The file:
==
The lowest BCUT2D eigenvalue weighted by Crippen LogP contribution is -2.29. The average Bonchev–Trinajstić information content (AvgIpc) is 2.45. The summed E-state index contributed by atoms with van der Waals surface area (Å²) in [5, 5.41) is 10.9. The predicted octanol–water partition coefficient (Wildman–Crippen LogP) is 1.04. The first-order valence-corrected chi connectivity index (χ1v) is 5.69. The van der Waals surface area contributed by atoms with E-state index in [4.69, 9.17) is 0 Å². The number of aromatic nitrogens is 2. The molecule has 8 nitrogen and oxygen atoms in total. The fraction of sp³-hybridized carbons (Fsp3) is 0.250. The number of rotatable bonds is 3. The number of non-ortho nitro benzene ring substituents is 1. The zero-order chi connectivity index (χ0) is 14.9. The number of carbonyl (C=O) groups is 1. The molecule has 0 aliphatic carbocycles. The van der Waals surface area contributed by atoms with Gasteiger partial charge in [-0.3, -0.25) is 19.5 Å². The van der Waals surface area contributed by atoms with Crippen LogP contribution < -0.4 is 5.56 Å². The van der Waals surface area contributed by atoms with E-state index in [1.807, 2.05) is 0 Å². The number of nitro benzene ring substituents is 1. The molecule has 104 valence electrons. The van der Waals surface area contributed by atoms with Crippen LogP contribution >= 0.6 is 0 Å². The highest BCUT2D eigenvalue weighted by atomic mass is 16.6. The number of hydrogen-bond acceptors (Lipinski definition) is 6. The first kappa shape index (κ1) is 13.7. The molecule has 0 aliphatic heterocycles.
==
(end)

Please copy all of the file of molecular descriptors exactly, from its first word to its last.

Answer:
The lowest BCUT2D eigenvalue weighted by Crippen LogP contribution is -2.29. The average Bonchev–Trinajstić information content (AvgIpc) is 2.45. The summed E-state index contributed by atoms with van der Waals surface area (Å²) in [5, 5.41) is 10.9. The predicted octanol–water partition coefficient (Wildman–Crippen LogP) is 1.04. The first-order valence-corrected chi connectivity index (χ1v) is 5.69. The van der Waals surface area contributed by atoms with E-state index in [4.69, 9.17) is 0 Å². The number of aromatic nitrogens is 2. The molecule has 8 nitrogen and oxygen atoms in total. The fraction of sp³-hybridized carbons (Fsp3) is 0.250. The number of rotatable bonds is 3. The number of non-ortho nitro benzene ring substituents is 1. The zero-order chi connectivity index (χ0) is 14.9. The number of carbonyl (C=O) groups is 1. The molecule has 0 aliphatic carbocycles. The van der Waals surface area contributed by atoms with Gasteiger partial charge in [-0.3, -0.25) is 19.5 Å². The van der Waals surface area contributed by atoms with Crippen LogP contribution < -0.4 is 5.56 Å². The van der Waals surface area contributed by atoms with E-state index in [1.807, 2.05) is 0 Å². The number of nitro benzene ring substituents is 1. The molecule has 104 valence electrons. The van der Waals surface area contributed by atoms with Crippen LogP contribution >= 0.6 is 0 Å². The highest BCUT2D eigenvalue weighted by atomic mass is 16.6. The number of hydrogen-bond acceptors (Lipinski definition) is 6. The first kappa shape index (κ1) is 13.7. The molecule has 0 aliphatic heterocycles.